The nitrogenous compound which is added during the initial phase of the hydrocracking cycle may be cofed with the feedstock so that the feedstock and the nitrogenous compound contact the catalyst simultaneously during the reaction. When nitrogenous compound is co-fed with the feed, it may be added to the feedstock before it is fed into the hydrocracker unit or, alternatively, the nitrogenous compound may be metered separately into the unit, with due care being taken to ensure that the nitrogenous compound will be well distributed throughout the reactor in order to ensure that its effect is brought to bear upon all the catalyst. When the compound is to be employed for catalyst selectivity control, it will generally be preferred to add the nitrogenous compound to the feedstock prior to entry into the reactor because this will ensure good distribution of the nitrogen compound.
The nitrogen-containing compounds which may be used in the present process should be ones which neither react with the charge material to a significant extent nor possess catalytic activity which would inhibit the desired reactions. The nitrogen-containing compounds may be gaseous, liquid or in the form of a solid dissolved in a suitable solvent such as toluene.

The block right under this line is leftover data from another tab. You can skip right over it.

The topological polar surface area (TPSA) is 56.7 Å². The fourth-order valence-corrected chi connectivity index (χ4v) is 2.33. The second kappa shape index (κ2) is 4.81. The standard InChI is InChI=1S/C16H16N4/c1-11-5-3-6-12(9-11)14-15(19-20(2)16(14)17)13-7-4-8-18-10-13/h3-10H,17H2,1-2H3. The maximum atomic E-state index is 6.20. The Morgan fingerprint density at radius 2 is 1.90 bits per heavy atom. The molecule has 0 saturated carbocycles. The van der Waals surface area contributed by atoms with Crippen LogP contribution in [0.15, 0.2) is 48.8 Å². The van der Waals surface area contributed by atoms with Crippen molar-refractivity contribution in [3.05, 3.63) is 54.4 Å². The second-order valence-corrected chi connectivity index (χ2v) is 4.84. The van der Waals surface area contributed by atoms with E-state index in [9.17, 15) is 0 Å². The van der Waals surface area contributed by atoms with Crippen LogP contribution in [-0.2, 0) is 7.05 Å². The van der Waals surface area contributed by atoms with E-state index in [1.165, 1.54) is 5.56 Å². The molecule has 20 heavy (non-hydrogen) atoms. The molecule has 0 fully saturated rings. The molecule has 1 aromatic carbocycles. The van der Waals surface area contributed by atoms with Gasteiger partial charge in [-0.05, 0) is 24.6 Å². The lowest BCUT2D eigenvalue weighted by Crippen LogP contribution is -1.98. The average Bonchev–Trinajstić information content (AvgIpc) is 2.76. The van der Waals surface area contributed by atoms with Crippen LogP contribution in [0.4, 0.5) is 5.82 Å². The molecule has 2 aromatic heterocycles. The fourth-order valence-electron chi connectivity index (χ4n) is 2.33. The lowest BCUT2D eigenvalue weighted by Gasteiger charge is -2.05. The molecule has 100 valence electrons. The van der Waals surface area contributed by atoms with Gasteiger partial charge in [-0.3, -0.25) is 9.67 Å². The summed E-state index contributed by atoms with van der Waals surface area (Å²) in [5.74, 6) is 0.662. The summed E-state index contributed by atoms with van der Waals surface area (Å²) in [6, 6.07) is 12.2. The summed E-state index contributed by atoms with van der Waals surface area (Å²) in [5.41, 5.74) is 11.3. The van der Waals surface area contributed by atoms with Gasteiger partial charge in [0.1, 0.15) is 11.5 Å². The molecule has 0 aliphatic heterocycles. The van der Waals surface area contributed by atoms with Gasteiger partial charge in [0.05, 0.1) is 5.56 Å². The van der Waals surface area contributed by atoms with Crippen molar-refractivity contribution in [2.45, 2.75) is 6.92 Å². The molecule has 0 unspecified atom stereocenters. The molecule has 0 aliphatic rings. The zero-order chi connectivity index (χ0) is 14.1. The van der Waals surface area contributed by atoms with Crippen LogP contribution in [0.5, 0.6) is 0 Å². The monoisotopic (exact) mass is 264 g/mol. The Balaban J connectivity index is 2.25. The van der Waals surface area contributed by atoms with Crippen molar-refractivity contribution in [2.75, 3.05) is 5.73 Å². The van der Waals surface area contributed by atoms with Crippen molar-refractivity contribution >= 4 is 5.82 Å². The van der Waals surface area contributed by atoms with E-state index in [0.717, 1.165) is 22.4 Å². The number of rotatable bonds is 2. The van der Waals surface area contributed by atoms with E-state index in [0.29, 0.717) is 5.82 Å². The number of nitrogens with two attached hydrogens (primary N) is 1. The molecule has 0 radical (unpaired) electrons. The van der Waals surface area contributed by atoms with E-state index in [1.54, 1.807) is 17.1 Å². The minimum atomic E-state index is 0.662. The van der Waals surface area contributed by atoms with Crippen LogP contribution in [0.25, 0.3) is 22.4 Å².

The nitrogenous compounds which are used include ammonia as well as basic, organic nitrogen-containing compounds including the alkyl amines, specifically the alkyl amines containing from 1 to 40 carbon atoms and preferably from 5 to 30 e.g. 5 to 10 carbon atoms such as alkyl diamines of from about 2 to 40 carbon atoms and preferably from 6 to 20 carbon atoms, aromatic amines from 6 to 40 carbon atoms such as aniline and heterocyclic nitrogen-containing compounds such as pyridine, pyrolidine, quinoline and the various isomeric benzoquinolines. If the compound contains substituents such as alkyl groups, these may themselves be substituted by other atoms or groups, for example, halo or hydroxyl groups as in ethanolamine and triethanolamine, for example.
An alternative is to use co-feeds which themselves contain nitrogen compounds which will have the desired effect on catalyst activity. Such co-feeds may be injected into the reactor at appropriate positions as described above and besides providing the desired operational control will participate in the hydrocracking themselves.